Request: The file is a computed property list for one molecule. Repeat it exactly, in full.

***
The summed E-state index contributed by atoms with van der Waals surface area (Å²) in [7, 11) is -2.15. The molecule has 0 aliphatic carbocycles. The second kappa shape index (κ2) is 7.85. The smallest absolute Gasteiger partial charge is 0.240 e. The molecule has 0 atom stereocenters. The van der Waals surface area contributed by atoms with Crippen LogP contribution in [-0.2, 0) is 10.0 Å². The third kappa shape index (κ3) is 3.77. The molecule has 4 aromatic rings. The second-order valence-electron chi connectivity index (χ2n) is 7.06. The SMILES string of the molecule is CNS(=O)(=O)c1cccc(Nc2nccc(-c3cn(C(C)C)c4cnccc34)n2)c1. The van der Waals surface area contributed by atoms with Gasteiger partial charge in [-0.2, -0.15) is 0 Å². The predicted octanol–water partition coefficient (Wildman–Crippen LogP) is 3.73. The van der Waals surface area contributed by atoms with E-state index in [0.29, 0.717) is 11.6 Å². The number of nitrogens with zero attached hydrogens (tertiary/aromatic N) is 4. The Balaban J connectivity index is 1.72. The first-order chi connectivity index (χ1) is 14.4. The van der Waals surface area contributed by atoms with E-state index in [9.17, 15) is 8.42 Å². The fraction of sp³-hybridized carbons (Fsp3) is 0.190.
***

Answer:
The summed E-state index contributed by atoms with van der Waals surface area (Å²) in [7, 11) is -2.15. The molecule has 0 aliphatic carbocycles. The second kappa shape index (κ2) is 7.85. The smallest absolute Gasteiger partial charge is 0.240 e. The molecule has 0 atom stereocenters. The van der Waals surface area contributed by atoms with Crippen LogP contribution in [-0.2, 0) is 10.0 Å². The third kappa shape index (κ3) is 3.77. The molecule has 4 aromatic rings. The second-order valence-electron chi connectivity index (χ2n) is 7.06. The SMILES string of the molecule is CNS(=O)(=O)c1cccc(Nc2nccc(-c3cn(C(C)C)c4cnccc34)n2)c1. The van der Waals surface area contributed by atoms with Gasteiger partial charge in [-0.2, -0.15) is 0 Å². The predicted octanol–water partition coefficient (Wildman–Crippen LogP) is 3.73. The van der Waals surface area contributed by atoms with E-state index in [0.29, 0.717) is 11.6 Å². The number of nitrogens with zero attached hydrogens (tertiary/aromatic N) is 4. The Balaban J connectivity index is 1.72. The first-order chi connectivity index (χ1) is 14.4. The van der Waals surface area contributed by atoms with E-state index in [9.17, 15) is 8.42 Å². The fraction of sp³-hybridized carbons (Fsp3) is 0.190.